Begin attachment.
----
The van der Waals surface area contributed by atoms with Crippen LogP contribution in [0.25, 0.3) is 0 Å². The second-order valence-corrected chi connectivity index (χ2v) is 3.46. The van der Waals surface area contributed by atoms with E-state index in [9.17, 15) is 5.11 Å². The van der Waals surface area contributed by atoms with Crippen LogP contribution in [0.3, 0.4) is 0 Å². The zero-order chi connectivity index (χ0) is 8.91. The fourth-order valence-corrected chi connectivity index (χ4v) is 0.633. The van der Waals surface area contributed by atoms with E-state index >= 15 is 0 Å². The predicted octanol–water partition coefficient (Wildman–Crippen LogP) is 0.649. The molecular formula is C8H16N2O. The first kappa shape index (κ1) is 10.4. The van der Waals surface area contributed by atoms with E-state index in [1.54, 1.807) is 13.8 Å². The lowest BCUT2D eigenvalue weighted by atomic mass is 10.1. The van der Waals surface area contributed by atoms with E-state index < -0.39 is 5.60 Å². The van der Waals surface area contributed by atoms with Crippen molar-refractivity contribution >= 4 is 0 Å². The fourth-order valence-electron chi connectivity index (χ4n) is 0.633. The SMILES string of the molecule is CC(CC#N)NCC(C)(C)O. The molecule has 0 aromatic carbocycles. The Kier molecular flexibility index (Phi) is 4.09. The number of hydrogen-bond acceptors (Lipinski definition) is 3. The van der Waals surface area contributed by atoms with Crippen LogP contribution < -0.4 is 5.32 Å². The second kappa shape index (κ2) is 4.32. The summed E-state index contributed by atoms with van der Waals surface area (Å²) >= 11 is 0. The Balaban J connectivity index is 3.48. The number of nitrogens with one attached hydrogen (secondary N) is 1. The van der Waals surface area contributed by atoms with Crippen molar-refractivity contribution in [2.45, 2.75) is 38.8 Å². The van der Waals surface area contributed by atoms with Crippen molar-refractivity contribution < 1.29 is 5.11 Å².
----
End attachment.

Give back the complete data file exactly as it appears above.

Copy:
The van der Waals surface area contributed by atoms with Crippen LogP contribution in [0.25, 0.3) is 0 Å². The second-order valence-corrected chi connectivity index (χ2v) is 3.46. The van der Waals surface area contributed by atoms with E-state index in [9.17, 15) is 5.11 Å². The van der Waals surface area contributed by atoms with Crippen LogP contribution in [0.3, 0.4) is 0 Å². The zero-order chi connectivity index (χ0) is 8.91. The fourth-order valence-corrected chi connectivity index (χ4v) is 0.633. The van der Waals surface area contributed by atoms with E-state index >= 15 is 0 Å². The predicted octanol–water partition coefficient (Wildman–Crippen LogP) is 0.649. The molecular formula is C8H16N2O. The first kappa shape index (κ1) is 10.4. The van der Waals surface area contributed by atoms with E-state index in [1.54, 1.807) is 13.8 Å². The lowest BCUT2D eigenvalue weighted by atomic mass is 10.1. The van der Waals surface area contributed by atoms with E-state index < -0.39 is 5.60 Å². The van der Waals surface area contributed by atoms with Crippen molar-refractivity contribution >= 4 is 0 Å². The fourth-order valence-electron chi connectivity index (χ4n) is 0.633. The SMILES string of the molecule is CC(CC#N)NCC(C)(C)O. The molecule has 0 aromatic carbocycles. The Kier molecular flexibility index (Phi) is 4.09. The number of hydrogen-bond acceptors (Lipinski definition) is 3. The van der Waals surface area contributed by atoms with Crippen LogP contribution < -0.4 is 5.32 Å². The second kappa shape index (κ2) is 4.32. The summed E-state index contributed by atoms with van der Waals surface area (Å²) >= 11 is 0. The Balaban J connectivity index is 3.48. The number of nitrogens with one attached hydrogen (secondary N) is 1. The van der Waals surface area contributed by atoms with Crippen molar-refractivity contribution in [2.45, 2.75) is 38.8 Å². The van der Waals surface area contributed by atoms with Crippen molar-refractivity contribution < 1.29 is 5.11 Å².